Freshmen eager to learn purpose of education through new Thinking Matters
The university's first new undergraduate requirement, Thinking Matters, will be rolled out this fall. Freshmen are now choosing among the 35 courses the university will be offering this year as part of a new approach to undergraduate education.
If their course preferences are any indication, Stanford's incoming freshmen are eager to explore the premise that the purpose of education is to develop a satisfying conception of life.
Ellen Woods, associate vice provost for undergraduate education, oversees the Thinking Matters program.
In fact, five new linked seminars based on the premise and called "Education as Self-Fashioning" are among the top fall choices of freshmen for satisfying the new Thinking Matters undergraduate requirement. The seminars, which include readings from such thinkers as Plato, Newton and J.S. Mill, are intended to help students reflect on ways they can fashion satisfying lives for themselves through education. (See related list for top choices by quarter.)
Among the other fall Thinking Matters options attracting freshmen are "The Science of MythBusters," which asks how science functions as a way of understanding the world, and "Breaking Codes, Finding Patterns," which asks why humans are drawn to making and breaking codes.
All three options reflect the intent behind the new Thinking Matters requirement, which was approved by the Faculty Senate in March, based on the recommendations of the Study of Undergraduate Education at Stanford (SUES). The new, one-quarter requirement is designed to help freshmen transition from high school to college by focusing on the development of the critical and analytical skills necessary for university-level study.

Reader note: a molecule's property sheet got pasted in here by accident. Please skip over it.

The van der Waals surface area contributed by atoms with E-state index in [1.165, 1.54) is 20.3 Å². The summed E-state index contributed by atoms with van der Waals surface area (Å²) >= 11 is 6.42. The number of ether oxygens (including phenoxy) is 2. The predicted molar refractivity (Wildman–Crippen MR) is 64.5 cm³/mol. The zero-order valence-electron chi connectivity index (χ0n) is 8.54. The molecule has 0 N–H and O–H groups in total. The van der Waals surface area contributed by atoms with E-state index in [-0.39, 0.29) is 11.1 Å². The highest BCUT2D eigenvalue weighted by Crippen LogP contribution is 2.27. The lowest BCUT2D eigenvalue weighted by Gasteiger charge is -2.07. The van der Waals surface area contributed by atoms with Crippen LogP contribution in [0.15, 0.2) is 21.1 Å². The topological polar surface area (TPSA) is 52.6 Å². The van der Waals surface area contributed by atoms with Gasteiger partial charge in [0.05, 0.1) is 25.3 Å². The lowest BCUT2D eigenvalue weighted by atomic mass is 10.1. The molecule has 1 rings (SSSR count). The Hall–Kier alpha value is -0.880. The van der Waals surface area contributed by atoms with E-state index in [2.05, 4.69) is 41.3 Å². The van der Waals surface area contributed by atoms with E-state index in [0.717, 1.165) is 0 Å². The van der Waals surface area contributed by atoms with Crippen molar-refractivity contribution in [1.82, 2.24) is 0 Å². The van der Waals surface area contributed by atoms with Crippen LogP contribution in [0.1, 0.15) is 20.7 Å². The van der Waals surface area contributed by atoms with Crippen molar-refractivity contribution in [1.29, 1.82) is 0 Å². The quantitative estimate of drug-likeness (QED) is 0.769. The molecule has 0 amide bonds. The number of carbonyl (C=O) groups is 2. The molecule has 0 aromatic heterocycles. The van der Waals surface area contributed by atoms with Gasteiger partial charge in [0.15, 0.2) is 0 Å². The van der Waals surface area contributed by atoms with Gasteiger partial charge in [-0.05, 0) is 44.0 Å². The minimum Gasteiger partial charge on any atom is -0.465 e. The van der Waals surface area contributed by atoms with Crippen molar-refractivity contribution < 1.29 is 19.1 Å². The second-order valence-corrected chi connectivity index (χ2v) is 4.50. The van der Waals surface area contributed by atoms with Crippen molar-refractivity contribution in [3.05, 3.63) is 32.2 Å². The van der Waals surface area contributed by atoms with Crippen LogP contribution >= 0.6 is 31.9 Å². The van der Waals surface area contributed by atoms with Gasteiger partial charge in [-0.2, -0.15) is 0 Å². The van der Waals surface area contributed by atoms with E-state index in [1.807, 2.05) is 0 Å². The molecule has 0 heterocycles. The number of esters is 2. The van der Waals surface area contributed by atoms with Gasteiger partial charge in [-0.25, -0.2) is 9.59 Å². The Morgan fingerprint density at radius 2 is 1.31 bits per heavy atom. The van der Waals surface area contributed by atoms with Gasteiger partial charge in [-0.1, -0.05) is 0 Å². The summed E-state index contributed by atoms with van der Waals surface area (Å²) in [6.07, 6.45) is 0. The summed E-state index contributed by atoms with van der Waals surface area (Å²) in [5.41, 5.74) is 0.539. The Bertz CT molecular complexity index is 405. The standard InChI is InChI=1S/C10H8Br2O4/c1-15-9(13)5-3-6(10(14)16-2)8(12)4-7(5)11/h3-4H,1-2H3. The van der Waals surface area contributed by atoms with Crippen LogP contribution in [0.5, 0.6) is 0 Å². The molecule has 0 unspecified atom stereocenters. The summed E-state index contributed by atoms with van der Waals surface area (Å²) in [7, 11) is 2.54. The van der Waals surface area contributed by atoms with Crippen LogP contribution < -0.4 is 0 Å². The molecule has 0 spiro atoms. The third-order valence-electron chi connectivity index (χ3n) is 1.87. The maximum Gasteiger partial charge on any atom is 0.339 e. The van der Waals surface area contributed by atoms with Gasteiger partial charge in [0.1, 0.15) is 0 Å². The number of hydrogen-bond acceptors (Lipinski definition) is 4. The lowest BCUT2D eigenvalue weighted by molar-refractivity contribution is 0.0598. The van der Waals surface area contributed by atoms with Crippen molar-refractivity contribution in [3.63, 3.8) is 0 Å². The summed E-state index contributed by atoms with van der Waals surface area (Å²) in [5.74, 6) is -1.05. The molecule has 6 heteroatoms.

A new approach
Thinking Matters is the first of the university's new undergraduate general education requirements to be rolled out. Earlier this summer, freshmen were invited to rank the 35 Thinking Matters courses the university will offer this year. This week, they are making their selections.
Thinking Matters is one of the cornerstones of the university's new approach to undergraduate education. That new approach stresses the development of intellectual growth through critical thinking rather than accumulation of knowledge through course content.
Each freshman will take at least one Thinking Matters course in either fall, winter or spring quarter. During their freshman year, they also will continue to be required to take a Program in Writing and Rhetoric (PWR) course.
Freshmen who enter the university next year also will have to meet new breadth requirements—courses taken outside the majors—in seven new areas: aesthetic and interpretive inquiry; social inquiry; scientific analysis; formal and quantitative reasoning; engaging difference; moral and ethical reasoning; and creative expression. This year's freshmen will continue to meet the current breadth requirements.
After a two-year examination of Stanford's undergraduate education, SUES members also proposed—and the Faculty Senate approved— elimination of the one-year Introduction to Humanities (IHUM), which had been required for 15 years.
Although Thinking Matters was introduced the same year as IHUM was dropped, to say one replaces the other is not precise, according to Ellen Woods, associate vice provost for undergraduate education. Woods oversees the Thinking Matters program and the more than 40 postdoctoral scholars who serve as discussion leaders, as well as Freshman and Sophomore Introductory Seminars.
"Thinking Matters is intentionally a successor to IHUM, with some of the same purposes," said Woods. "It can't replace IHUM because it is only one quarter, but it does succeed it in that it is designed for freshmen as a transition between high school and college."